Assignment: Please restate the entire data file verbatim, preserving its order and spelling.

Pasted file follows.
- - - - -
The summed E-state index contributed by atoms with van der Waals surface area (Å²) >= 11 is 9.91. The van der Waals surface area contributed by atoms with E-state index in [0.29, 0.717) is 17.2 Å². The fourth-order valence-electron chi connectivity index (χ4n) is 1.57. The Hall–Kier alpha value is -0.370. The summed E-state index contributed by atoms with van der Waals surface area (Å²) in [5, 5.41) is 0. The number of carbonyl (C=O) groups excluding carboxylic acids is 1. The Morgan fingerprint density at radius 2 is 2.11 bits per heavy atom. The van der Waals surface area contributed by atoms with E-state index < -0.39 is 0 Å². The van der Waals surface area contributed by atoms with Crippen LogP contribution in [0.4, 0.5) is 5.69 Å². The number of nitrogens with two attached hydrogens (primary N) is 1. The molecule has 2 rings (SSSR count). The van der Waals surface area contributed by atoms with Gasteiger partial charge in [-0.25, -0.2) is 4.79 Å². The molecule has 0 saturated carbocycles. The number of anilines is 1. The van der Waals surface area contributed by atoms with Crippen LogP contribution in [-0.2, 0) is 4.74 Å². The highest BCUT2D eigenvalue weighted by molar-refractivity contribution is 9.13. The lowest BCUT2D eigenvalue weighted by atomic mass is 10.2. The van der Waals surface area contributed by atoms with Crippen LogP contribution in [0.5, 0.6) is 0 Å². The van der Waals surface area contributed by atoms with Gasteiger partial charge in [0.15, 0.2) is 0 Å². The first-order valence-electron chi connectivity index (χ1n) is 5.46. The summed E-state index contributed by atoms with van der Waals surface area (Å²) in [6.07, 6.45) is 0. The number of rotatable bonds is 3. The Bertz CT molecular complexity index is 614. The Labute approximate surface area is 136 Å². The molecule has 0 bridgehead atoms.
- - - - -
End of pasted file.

The summed E-state index contributed by atoms with van der Waals surface area (Å²) >= 11 is 9.91. The van der Waals surface area contributed by atoms with E-state index in [0.29, 0.717) is 17.2 Å². The fourth-order valence-electron chi connectivity index (χ4n) is 1.57. The Hall–Kier alpha value is -0.370. The summed E-state index contributed by atoms with van der Waals surface area (Å²) in [5, 5.41) is 0. The number of carbonyl (C=O) groups excluding carboxylic acids is 1. The Morgan fingerprint density at radius 2 is 2.11 bits per heavy atom. The van der Waals surface area contributed by atoms with E-state index < -0.39 is 0 Å². The van der Waals surface area contributed by atoms with Crippen LogP contribution in [0.4, 0.5) is 5.69 Å². The number of nitrogens with two attached hydrogens (primary N) is 1. The molecule has 2 rings (SSSR count). The van der Waals surface area contributed by atoms with Gasteiger partial charge in [-0.25, -0.2) is 4.79 Å². The molecule has 0 saturated carbocycles. The number of anilines is 1. The van der Waals surface area contributed by atoms with Crippen LogP contribution in [-0.2, 0) is 4.74 Å². The highest BCUT2D eigenvalue weighted by molar-refractivity contribution is 9.13. The lowest BCUT2D eigenvalue weighted by atomic mass is 10.2. The van der Waals surface area contributed by atoms with Crippen LogP contribution in [0.5, 0.6) is 0 Å². The van der Waals surface area contributed by atoms with Gasteiger partial charge in [0.15, 0.2) is 0 Å². The first-order valence-electron chi connectivity index (χ1n) is 5.46. The summed E-state index contributed by atoms with van der Waals surface area (Å²) in [6.07, 6.45) is 0. The number of rotatable bonds is 3. The Bertz CT molecular complexity index is 614. The Labute approximate surface area is 136 Å². The molecule has 0 bridgehead atoms.